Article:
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Kagoshima governor OKs restart of Sendai nuclear reactors

21 Comments
By Mari Yamaguchi

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21 Comments
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Given that (1) the current government is determined to devalue the yen, and (2) Japan has to import its energy in the form of foreign oil, I don't see how they really have any choice but to go nuclear.

-8 ( +1 / -9 )

We've been through a couple of years without nuclear power and we seem to be doing just fine. Even during the hottest days, I could feel confident that power would be there when I turned on the swtich. What is the hurry with getting the NPPs back on line?

8 ( +11 / -4 )

@slumdog,

The hurry is that there is currently a trade deficit that is hampering growth because power is so expensive in Japan. Its not a question of whether or not the power will be there, its a question of whether its contributing to sluggish economic growth.

-1 ( +5 / -6 )

Come on people, if you think this is a bad idea, stop them,

2 ( +6 / -4 )

MGigante,

I do not believe there was that much growth before the 3/11 earthquake, tsunami, and NPP disasters. In fact, I think Japan was facing pretty much the same problems and situations then as they are now.

6 ( +9 / -3 )

slumdog the disaster amplified the problems but is not the cause of the problems, turning on the nuke plants is a must to help turn this economy around, it cannot carry on spending huge amounts on fuel to generate electricity when they can flick a switch and generate their own sparks.

This is good for Japan and the economy, now get some more switched on.

-7 ( +4 / -10 )

Oh, yes, this really strengthens my confidence in Japan, I mean in its government. Firm decisions can be reversed any time.

0 ( +1 / -1 )

Many countries have economic growth while relying on importing their power, Japan can't? Poor Nippon. Guess save some money to donate for the victims of the next disaster or whale research or Turtle count would be prudent.

1 ( +5 / -4 )

the nuclear lobby of the shogun is going to win again.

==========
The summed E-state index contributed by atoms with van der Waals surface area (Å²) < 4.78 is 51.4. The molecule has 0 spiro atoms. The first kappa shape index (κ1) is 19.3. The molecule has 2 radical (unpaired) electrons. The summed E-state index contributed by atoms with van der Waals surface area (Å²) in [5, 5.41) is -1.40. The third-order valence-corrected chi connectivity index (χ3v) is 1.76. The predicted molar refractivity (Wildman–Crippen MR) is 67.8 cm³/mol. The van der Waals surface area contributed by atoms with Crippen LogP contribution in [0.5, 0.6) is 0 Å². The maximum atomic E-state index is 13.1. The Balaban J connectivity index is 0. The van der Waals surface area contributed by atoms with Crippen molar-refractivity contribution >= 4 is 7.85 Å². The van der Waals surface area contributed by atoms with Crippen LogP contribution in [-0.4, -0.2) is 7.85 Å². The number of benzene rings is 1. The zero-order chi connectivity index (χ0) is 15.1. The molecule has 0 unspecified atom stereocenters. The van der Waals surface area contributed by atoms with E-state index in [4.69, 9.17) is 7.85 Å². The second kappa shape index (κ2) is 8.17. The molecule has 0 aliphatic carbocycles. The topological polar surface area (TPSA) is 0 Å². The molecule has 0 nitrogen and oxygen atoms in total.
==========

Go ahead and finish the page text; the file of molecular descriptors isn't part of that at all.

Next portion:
better forget all promises they did to calm down the people.

0 ( +3 / -3 )

Hmmm ... wonder how far - oops, close the governor's home is to the nuke.

1 ( +2 / -1 )

The world faces far greater dangers than using nuclear power,and burning fossil fuel for energy has created many of them.

-1 ( +2 / -3 )

gaining local residents Ok I live here half of my life, but still I am a German

-1 ( +0 / -1 )

And still no mention of reducing demand for energy overall through energy conservation.

3 ( +4 / -1 )

@jersey: Check Korean people who live in Japan generations. Even they only speak Japanese, they are not treated as Japanese. As for you, you will never be treaedt as Japanese. Just living in Japan. still gaijin un Japan.

-1 ( +0 / -1 )

The plant’s host town, Satsumasendai, has already voted to restart the plant. The governor’s endorsement completes the required process of local consent.

Some residents are not convinced by the decision.

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It is what majority of residents there want/ It is a very hot and warm but resident voters there need energy.

-1 ( +1 / -2 )

Yes, with pending collapse of the yen, energy is only going to get more and more expensive in Japan.

It'll be interesting to hear what the "No Nukes" crowd has to say to the rest of the country when people cannot afford heating and electricity. Especially during those lovely Japanese winters.

-2 ( +0 / -2 )

If it's so expensive, why is there not more effort to conserve it?

Don't worry, rising prices will take care of that issue.

0 ( +0 / -0 )

There seems to be no way to decentralize power gen. Sell geothermals to the Indonesians, nucs to the Turks, gas to...... But at home Central control is tops.

0 ( +0 / -0 )

Japan is poor in natural resource. So, instead of importing natural resource, Kagoshima wanted to have operation of Nuke Plants. It is understandable.

-1 ( +1 / -2 )

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